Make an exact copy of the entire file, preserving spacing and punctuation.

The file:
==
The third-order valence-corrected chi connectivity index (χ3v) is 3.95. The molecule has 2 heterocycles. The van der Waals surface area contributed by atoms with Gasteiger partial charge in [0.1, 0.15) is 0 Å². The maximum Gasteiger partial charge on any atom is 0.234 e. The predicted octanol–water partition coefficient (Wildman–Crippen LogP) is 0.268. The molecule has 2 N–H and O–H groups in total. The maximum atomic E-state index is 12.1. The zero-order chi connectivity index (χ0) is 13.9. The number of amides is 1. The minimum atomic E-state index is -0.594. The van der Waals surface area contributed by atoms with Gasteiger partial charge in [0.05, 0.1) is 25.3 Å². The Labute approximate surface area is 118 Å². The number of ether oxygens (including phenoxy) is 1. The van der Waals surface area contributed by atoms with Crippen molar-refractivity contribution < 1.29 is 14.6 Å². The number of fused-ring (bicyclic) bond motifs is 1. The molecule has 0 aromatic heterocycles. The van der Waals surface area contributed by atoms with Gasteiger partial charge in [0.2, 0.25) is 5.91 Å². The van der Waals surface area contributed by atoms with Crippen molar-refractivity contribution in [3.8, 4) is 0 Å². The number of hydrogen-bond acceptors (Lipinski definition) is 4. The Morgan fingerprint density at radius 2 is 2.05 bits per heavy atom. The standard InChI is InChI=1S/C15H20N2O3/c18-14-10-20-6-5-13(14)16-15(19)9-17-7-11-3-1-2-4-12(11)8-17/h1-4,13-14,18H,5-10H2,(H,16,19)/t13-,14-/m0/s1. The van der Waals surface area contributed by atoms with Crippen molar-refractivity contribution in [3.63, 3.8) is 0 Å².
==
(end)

The third-order valence-corrected chi connectivity index (χ3v) is 3.95. The molecule has 2 heterocycles. The van der Waals surface area contributed by atoms with Gasteiger partial charge in [0.1, 0.15) is 0 Å². The maximum Gasteiger partial charge on any atom is 0.234 e. The predicted octanol–water partition coefficient (Wildman–Crippen LogP) is 0.268. The molecule has 2 N–H and O–H groups in total. The maximum atomic E-state index is 12.1. The zero-order chi connectivity index (χ0) is 13.9. The number of amides is 1. The minimum atomic E-state index is -0.594. The van der Waals surface area contributed by atoms with Gasteiger partial charge in [0.05, 0.1) is 25.3 Å². The Labute approximate surface area is 118 Å². The number of ether oxygens (including phenoxy) is 1. The van der Waals surface area contributed by atoms with Crippen molar-refractivity contribution < 1.29 is 14.6 Å². The number of fused-ring (bicyclic) bond motifs is 1. The molecule has 0 aromatic heterocycles. The van der Waals surface area contributed by atoms with Gasteiger partial charge in [0.2, 0.25) is 5.91 Å². The van der Waals surface area contributed by atoms with Crippen molar-refractivity contribution in [3.8, 4) is 0 Å². The number of hydrogen-bond acceptors (Lipinski definition) is 4. The Morgan fingerprint density at radius 2 is 2.05 bits per heavy atom. The standard InChI is InChI=1S/C15H20N2O3/c18-14-10-20-6-5-13(14)16-15(19)9-17-7-11-3-1-2-4-12(11)8-17/h1-4,13-14,18H,5-10H2,(H,16,19)/t13-,14-/m0/s1. The van der Waals surface area contributed by atoms with Crippen molar-refractivity contribution in [3.63, 3.8) is 0 Å².